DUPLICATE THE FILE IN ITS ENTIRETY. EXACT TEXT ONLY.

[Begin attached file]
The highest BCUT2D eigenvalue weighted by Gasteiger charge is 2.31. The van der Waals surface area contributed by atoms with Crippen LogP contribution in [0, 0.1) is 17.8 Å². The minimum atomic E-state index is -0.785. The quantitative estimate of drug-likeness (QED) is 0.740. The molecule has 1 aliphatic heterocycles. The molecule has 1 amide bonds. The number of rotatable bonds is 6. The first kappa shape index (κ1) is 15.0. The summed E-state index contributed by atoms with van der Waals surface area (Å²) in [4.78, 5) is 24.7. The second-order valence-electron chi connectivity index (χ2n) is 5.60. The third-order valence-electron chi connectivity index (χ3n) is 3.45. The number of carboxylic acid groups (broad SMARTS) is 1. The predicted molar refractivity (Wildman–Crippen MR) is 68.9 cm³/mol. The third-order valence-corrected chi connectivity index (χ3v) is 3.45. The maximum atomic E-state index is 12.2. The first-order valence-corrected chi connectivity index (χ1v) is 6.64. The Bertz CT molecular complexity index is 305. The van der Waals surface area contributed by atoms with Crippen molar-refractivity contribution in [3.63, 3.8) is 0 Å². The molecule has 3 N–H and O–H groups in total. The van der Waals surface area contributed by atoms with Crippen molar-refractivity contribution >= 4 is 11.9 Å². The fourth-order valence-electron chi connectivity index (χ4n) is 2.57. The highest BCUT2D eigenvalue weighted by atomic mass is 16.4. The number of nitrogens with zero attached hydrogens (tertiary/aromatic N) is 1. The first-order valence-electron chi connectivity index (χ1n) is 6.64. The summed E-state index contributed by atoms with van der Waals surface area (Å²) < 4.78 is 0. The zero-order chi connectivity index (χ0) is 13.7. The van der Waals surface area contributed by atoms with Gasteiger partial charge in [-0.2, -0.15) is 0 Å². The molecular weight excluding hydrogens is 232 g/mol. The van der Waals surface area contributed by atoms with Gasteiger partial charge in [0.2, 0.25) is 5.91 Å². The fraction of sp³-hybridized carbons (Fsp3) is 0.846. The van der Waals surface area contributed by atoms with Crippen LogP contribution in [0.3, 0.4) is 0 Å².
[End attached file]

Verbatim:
The highest BCUT2D eigenvalue weighted by Gasteiger charge is 2.31. The van der Waals surface area contributed by atoms with Crippen LogP contribution in [0, 0.1) is 17.8 Å². The minimum atomic E-state index is -0.785. The quantitative estimate of drug-likeness (QED) is 0.740. The molecule has 1 aliphatic heterocycles. The molecule has 1 amide bonds. The number of rotatable bonds is 6. The first kappa shape index (κ1) is 15.0. The summed E-state index contributed by atoms with van der Waals surface area (Å²) in [4.78, 5) is 24.7. The second-order valence-electron chi connectivity index (χ2n) is 5.60. The third-order valence-electron chi connectivity index (χ3n) is 3.45. The number of carboxylic acid groups (broad SMARTS) is 1. The predicted molar refractivity (Wildman–Crippen MR) is 68.9 cm³/mol. The third-order valence-corrected chi connectivity index (χ3v) is 3.45. The maximum atomic E-state index is 12.2. The first-order valence-corrected chi connectivity index (χ1v) is 6.64. The Bertz CT molecular complexity index is 305. The van der Waals surface area contributed by atoms with Crippen molar-refractivity contribution in [3.63, 3.8) is 0 Å². The molecule has 3 N–H and O–H groups in total. The van der Waals surface area contributed by atoms with Crippen molar-refractivity contribution >= 4 is 11.9 Å². The fourth-order valence-electron chi connectivity index (χ4n) is 2.57. The highest BCUT2D eigenvalue weighted by atomic mass is 16.4. The number of nitrogens with zero attached hydrogens (tertiary/aromatic N) is 1. The first-order valence-electron chi connectivity index (χ1n) is 6.64. The summed E-state index contributed by atoms with van der Waals surface area (Å²) < 4.78 is 0. The zero-order chi connectivity index (χ0) is 13.7. The van der Waals surface area contributed by atoms with Gasteiger partial charge in [-0.2, -0.15) is 0 Å². The molecular weight excluding hydrogens is 232 g/mol. The van der Waals surface area contributed by atoms with Gasteiger partial charge in [0.2, 0.25) is 5.91 Å². The fraction of sp³-hybridized carbons (Fsp3) is 0.846. The van der Waals surface area contributed by atoms with Crippen LogP contribution in [0.3, 0.4) is 0 Å².